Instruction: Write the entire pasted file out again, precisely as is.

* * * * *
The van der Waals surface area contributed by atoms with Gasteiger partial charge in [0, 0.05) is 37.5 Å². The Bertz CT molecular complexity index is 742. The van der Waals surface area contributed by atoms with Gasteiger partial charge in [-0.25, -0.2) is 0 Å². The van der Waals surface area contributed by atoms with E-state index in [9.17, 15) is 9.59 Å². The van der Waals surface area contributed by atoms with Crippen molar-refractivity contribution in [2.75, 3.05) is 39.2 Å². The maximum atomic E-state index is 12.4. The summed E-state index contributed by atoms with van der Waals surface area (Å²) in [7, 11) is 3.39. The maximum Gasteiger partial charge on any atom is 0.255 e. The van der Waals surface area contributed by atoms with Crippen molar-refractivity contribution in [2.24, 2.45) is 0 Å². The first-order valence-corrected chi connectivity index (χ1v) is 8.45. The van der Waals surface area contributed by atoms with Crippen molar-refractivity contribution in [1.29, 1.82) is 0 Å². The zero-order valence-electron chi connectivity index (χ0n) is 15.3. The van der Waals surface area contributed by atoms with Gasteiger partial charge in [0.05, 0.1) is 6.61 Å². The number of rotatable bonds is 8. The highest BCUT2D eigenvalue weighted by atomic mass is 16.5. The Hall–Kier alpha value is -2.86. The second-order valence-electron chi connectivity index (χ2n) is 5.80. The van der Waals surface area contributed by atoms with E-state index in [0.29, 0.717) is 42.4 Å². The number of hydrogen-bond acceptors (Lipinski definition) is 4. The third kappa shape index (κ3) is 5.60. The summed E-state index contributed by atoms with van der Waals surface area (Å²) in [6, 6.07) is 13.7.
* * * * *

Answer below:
The van der Waals surface area contributed by atoms with Gasteiger partial charge in [0, 0.05) is 37.5 Å². The Bertz CT molecular complexity index is 742. The van der Waals surface area contributed by atoms with Gasteiger partial charge in [-0.25, -0.2) is 0 Å². The van der Waals surface area contributed by atoms with E-state index in [9.17, 15) is 9.59 Å². The van der Waals surface area contributed by atoms with Crippen molar-refractivity contribution in [2.75, 3.05) is 39.2 Å². The maximum atomic E-state index is 12.4. The summed E-state index contributed by atoms with van der Waals surface area (Å²) in [7, 11) is 3.39. The maximum Gasteiger partial charge on any atom is 0.255 e. The van der Waals surface area contributed by atoms with Crippen molar-refractivity contribution in [2.24, 2.45) is 0 Å². The first-order valence-corrected chi connectivity index (χ1v) is 8.45. The van der Waals surface area contributed by atoms with Crippen molar-refractivity contribution in [1.29, 1.82) is 0 Å². The zero-order valence-electron chi connectivity index (χ0n) is 15.3. The van der Waals surface area contributed by atoms with Gasteiger partial charge in [0.05, 0.1) is 6.61 Å². The number of rotatable bonds is 8. The highest BCUT2D eigenvalue weighted by atomic mass is 16.5. The Hall–Kier alpha value is -2.86. The second-order valence-electron chi connectivity index (χ2n) is 5.80. The van der Waals surface area contributed by atoms with E-state index in [0.29, 0.717) is 42.4 Å². The number of hydrogen-bond acceptors (Lipinski definition) is 4. The third kappa shape index (κ3) is 5.60. The summed E-state index contributed by atoms with van der Waals surface area (Å²) in [6, 6.07) is 13.7.